Do you think you will continue to use elements of nature as inspiration for your future designs?

I couldn’t possibly imaging being inspired by anything but Nature. It has it all; an endless spectrum of soft and hard as well as a plethora of colors and textures, and is always transforming.

Are there any fashion icons that have driven you to your career?

Madonna is a big one, but I also like classic icons like Katherine Hepburn.

Do you feel like your designs have changed at all since you began your career?

Yes, when I first designed the 300 REM Bullet Rings, I was hammering out reclaimed shells that were collected and then made into rings. Now the rings are made from a mold of bullet casings cast into solid brass. I started Armature with street wear that evolved into more ready to wear clothes and I am now exploring contemporary couture with my fashion designs. I also paint, so I’ve been playing around with drawing and painting on fabrics, as well as custom dying and exploring different mediums with fashion. As an artist, I think growth comes with repeatedly creating and everything builds on a foundation. That’s how I came up with the name of the company “Armature”, as the technical definition is the foundation for a sculpture.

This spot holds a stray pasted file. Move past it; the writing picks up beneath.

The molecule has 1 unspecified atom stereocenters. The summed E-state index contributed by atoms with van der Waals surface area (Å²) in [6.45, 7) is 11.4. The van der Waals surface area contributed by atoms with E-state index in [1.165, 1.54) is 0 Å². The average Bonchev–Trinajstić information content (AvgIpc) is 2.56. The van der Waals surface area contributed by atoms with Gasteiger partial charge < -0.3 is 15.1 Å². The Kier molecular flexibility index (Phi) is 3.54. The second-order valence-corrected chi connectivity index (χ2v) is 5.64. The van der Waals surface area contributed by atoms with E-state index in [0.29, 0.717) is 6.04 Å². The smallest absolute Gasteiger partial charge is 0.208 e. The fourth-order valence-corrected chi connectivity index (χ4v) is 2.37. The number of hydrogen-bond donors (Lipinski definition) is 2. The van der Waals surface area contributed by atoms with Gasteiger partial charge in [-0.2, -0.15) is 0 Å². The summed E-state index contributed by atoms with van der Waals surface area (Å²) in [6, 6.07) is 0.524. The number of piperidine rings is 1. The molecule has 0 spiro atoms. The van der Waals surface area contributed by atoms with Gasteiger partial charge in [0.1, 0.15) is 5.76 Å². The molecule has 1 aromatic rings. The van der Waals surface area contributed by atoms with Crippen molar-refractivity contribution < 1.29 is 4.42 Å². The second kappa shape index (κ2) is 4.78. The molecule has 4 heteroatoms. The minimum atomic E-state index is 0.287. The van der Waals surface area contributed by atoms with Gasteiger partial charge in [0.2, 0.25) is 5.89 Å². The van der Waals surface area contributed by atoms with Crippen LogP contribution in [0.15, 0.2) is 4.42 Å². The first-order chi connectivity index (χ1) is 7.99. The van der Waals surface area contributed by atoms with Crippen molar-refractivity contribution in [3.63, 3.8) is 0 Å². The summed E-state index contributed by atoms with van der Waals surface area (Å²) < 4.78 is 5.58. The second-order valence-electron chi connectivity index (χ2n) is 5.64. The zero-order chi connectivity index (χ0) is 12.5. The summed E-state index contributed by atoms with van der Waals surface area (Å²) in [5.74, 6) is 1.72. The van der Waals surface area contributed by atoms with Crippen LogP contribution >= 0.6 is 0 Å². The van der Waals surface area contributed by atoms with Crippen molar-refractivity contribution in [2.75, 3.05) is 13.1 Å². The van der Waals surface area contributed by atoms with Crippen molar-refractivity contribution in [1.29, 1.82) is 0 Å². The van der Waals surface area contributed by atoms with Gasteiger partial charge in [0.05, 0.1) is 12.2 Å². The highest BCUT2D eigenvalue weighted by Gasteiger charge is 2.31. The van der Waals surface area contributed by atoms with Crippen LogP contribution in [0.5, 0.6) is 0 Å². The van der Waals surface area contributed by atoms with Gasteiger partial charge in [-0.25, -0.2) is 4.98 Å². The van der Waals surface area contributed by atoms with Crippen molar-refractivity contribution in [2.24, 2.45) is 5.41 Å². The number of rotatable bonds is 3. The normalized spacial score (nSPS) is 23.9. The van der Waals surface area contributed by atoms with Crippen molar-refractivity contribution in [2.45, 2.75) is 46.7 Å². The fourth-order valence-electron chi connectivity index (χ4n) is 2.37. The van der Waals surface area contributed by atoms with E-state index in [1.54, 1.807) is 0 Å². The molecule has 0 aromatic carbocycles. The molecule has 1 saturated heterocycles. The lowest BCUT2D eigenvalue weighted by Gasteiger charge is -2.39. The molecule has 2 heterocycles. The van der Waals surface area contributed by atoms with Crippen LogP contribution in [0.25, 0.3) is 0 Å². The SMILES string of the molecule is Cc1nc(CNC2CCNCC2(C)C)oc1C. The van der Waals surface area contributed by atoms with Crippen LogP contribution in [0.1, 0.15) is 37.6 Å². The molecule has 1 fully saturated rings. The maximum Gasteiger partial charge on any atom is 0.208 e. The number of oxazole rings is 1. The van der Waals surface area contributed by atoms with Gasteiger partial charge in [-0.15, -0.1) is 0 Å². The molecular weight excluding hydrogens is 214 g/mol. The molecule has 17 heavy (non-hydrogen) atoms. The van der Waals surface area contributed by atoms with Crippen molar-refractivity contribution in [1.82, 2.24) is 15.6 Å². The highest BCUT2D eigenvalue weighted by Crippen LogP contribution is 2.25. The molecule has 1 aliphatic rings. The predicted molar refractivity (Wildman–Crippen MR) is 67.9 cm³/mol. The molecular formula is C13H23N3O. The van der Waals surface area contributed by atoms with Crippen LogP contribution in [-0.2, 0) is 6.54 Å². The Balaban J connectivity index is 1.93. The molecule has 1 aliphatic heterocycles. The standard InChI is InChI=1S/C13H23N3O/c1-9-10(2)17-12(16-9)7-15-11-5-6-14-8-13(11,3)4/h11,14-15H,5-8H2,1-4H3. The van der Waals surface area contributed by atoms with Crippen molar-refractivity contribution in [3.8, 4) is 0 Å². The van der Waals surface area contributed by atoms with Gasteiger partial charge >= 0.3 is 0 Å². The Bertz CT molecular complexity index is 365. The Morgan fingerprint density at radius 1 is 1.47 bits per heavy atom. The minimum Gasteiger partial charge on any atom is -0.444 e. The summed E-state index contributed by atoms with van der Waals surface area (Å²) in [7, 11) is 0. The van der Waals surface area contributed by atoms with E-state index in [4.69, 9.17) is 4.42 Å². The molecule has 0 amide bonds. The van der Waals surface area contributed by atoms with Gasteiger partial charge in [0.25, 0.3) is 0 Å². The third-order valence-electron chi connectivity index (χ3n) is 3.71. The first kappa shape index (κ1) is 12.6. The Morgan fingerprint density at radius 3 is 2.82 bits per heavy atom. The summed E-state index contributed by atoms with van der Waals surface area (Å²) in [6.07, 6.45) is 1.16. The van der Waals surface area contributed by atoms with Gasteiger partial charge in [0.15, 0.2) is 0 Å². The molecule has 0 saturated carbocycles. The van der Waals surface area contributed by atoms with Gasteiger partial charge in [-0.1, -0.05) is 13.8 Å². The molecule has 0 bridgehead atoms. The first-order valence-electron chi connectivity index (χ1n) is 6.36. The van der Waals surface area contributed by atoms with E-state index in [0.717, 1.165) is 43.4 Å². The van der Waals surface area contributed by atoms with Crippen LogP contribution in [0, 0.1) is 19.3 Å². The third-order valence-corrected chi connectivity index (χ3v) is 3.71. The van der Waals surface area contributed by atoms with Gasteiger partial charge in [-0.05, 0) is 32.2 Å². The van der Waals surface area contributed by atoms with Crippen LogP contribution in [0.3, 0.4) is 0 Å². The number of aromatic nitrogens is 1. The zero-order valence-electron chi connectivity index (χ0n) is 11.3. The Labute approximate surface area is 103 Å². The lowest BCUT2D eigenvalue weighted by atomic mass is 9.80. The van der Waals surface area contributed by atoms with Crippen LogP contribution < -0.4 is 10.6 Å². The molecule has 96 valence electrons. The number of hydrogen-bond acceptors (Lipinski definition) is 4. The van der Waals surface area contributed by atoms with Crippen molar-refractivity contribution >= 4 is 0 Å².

Were there any hardships you faced in launching your collection?

I am basically a one woman show, and although I try to do most things myself, sometimes its true that not everything can be accomplished alone. It’s a hardship I face as a new company, but the Armature brand is growing and so is the team. One of the most important things in building a company is also building a strong team that believes in the brand.

What was the most difficult thing you’ve faced in your career?

I guess the hardest thing when you’re in the art world is trying to protect your intellectual property, which is a struggle that everyone faces. When you develop or create something, there is always someone right behind you ready to dissect what you have created.

If you could give aspiring jewelry designers advice, what would it be?

For me, I like my brand and art to show diversity in what i create, instead of just designing jewelry. Instead of being pigeon holed as a jewelry designer, I like to design fashion and clothes as well, as that helps keep things interesting. I also paint; I draw off of all mediums, so I enjoy showcasing diversity in my art. However, that’s not the advice that I would give someone, as they have to do what feels right for them. That’s just my own personal method.